Developing Midline Crossing


At Cooee Speech Pathology, our Brisbane north Occupational Therapists work with kids and their families to help children learn to be able to cross their midline. 

First of all, what does it mean when someone is ‘able to cross their midline’?


Imagine a line that starts from the top of your head and goes straight down to the point between your two feet.

This imaginary line divides the body into left and right halves and is known as our midline. Crossing our midline is when we reach across the middle of our body with our arms and legs.

This allows children to be able to cross over their body to perform a task on the opposite side of their body. For example, being able to draw a horizontal line across a page without needing to switch hands in the middle. 


Why is this skill so important?


Crossing the midline is an important developmental skill that is needed for many of the tasks we do day to day including academic tasks such as reading and writing, fine and gross motor tasks, and self-care tasks such as reaching down to put on socks. Midline activities are also important to help coordinate two sides of the body together (bilateral integration) and encourage communication between the left and right sides of the brain. 


When a child crosses their midline with their dominant hand, that hand gets the practice needed to develop their fine motor skills by consistent and repetitive practice. When a child avoids crossing their midline, both hands will receive equal practice and development of a dominant hand may be delayed. This can then lead to academic and self-care tasks being more difficult to complete. 


What can parents look out for?


If a child has difficulty crossing the midline they might often compensate or avoid crossing their midline.

This might look like:

  • Switching hands mid-way through a task such as when they are drawing, writing or colouring.
  • Using the left hand for activities on the left side of the body and right hand for activities on the right hand side.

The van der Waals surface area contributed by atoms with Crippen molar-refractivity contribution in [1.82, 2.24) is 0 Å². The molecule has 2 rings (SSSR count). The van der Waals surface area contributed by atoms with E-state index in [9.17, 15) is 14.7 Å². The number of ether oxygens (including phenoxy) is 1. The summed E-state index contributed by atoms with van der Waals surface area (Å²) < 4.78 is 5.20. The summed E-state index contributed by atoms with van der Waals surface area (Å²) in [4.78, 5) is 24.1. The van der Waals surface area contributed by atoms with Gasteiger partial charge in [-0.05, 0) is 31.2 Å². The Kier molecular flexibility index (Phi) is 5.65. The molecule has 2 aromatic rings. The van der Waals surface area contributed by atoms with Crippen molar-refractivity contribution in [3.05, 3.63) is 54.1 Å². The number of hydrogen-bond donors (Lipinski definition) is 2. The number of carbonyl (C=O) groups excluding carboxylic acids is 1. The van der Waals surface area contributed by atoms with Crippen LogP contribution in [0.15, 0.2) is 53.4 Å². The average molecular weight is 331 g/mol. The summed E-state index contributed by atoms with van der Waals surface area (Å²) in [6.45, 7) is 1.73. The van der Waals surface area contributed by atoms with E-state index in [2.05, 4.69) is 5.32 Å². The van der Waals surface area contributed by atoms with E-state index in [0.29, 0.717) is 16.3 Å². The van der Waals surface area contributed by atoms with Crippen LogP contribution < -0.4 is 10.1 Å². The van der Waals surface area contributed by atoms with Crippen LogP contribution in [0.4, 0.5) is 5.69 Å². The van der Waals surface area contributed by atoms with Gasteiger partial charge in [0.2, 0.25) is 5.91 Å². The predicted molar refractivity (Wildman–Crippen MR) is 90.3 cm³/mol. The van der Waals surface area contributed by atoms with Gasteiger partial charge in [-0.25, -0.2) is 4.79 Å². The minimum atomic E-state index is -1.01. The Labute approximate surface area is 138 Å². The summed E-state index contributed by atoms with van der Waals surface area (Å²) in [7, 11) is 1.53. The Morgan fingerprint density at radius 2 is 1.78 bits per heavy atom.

• Rotating their trunk instead of reaching across their body for objects on the opposite side. 
  • Having difficulty visually tracking an object from one side of the body to the other.
  • Having difficulty coordinating gross motor movements. For example, star jumps, skipping, and crawling.
  • Difficulty performing age-appropriate self-care tasks independently.
  • Becoming angry or frustrated when engaging in fine motor activities due to less refined hand skills. 


What activities can I do at home to help promote midline crossing? 

Activities that can be completed at home to encourage your little one to cross their midline include:

  •  Playing Simon Says or Twister and building in midline crossing opportunities. For example, ‘Simon Says to put your right hand on your left knee’. 
  • Popping bubbles with one hand (reaching across their body to pop the bubble on the other side).
  •  Playing with blocks and percussion instruments and getting your little one to bang them together in their midline.
  • Playing bat or ball games such as baseball, cricket, soccer/football and tennis.
  • Incorporating midline crossing into everyday activities. For example, wiping a table, rubbing out activities on the whiteboard, placing their socks on the other side of their body. 
  • Encouraging your child to practice activities that also develop their bilateral integration skills such as catching a ball, threading beads, jumping, skipping and cutting with scissors. 


If you have any concerns about your child’s ability to cross their midline or complete other daily tasks, please do not hesitate to contact our lovely client care team on 3265 4495 or chat to one of our occupational therapists via our website.

Helena Manicaros

Occupational Therapist